Cube vs. Corner: The dreaded Facebook friend request from the boss

employee employer relationship

So last week, my friend brought up an issue:

“My boss just friended me on Facebook, and it’s super weird. I don’t know what to do. Thoughts?”

In the Cube vs. Corner series, Brad and Devan talk about different workplace issues and share their perspective as an employee and employer. This time we’re talking about the dreaded friend request from the boss. Should the boss friend employees on Facebook? Follow them on Instagram or Twitter? Should the employee accept them? What’s appropriate? What does it feel/look like to each person?

Brad and Devan talk it out:

DEVAN

Devan_smallMy first thought is yes, in most cases, it is legitimately awkward and/or weird. However, after sitting with it, I realize this is something to consider on a case-by-case basis.  It really depends on what kind of a relationship you have with your boss.

But first I would ask the employee — what makes you hesitant or repulsed by it?

Maybe your response is, “This is my personal life — I want to keep my personal and professional life separate.” Okay, I get it. I really do. But are you hesitant about it because there are things you don’t want them to see?

You’re a grown up. You know that what you put on the Internet, you can never get back. Once it’s out there, it’s out there. My colleague laid it out really well: “You shouldn’t have anything out there that you wouldn’t want someone else to know – and that means anyone.”

If you don’t want your mom, your employer, or a certain someone to know you go out drinking all Friday night, then don’t post anything about it on social media.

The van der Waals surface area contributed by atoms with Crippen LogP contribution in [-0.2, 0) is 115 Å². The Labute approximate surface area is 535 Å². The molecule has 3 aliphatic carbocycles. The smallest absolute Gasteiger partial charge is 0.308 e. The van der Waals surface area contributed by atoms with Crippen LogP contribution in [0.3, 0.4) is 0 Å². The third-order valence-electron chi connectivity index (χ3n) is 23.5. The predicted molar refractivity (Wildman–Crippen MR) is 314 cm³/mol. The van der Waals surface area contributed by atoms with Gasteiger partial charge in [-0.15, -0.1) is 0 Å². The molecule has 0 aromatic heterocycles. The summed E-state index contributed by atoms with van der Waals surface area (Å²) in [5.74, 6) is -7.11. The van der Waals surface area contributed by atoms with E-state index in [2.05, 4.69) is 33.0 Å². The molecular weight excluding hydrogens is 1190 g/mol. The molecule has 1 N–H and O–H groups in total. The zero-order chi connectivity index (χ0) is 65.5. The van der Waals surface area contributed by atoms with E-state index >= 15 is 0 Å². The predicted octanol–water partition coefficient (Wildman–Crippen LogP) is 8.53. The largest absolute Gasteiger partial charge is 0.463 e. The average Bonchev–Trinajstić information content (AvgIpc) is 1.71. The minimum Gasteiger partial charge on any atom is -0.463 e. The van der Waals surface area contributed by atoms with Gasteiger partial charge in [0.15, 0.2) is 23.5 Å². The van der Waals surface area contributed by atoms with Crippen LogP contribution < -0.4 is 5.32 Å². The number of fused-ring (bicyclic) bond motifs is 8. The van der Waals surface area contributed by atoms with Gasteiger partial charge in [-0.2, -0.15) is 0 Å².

BRAD

Brad_small
As you know, I quit Facebook, so we won’t have this problem… But I also don’t think it’s weird to “Link In” with a boss (or employee), and I don’t think it’s weird for a boss to follow someone on Twitter. But Facebook seems more personal — I don’t think I’d recommend it.

Of course there are the obvious issues. What happens when the employee calls in sick on Monday and you see pictures of her tailgating on Sunday? Most of us have griped about coworkers or our boss at one point to others on social media – do you really want to see that? And yes, the same issues could come up on Twitter or LinkedIn, but it’s less likely.

And then it gets even worse if you part ways. What happens when they quit and it doesn’t end so pretty? What happens when your new co-workers see your old boss commenting on your stream? Avoid the weirdness. Don’t do it.

What about Instagram? Everything is public there too.

DEVAN

Devan_smallI think Brad asked me this question because he follows me on Instagram. Hah! Now I’ll be totally honest, I felt a little weird about it at first. But I realized I have nothing to hide and I share Instagram photos on Twitter sometimes, which Brad would see anyway. Being a digital marketer, I’m hyper aware that what I put out there is for the world to see, so whether it’s my boss, my mother or my previous employer, I try to do my best to put out there only what I want others to see.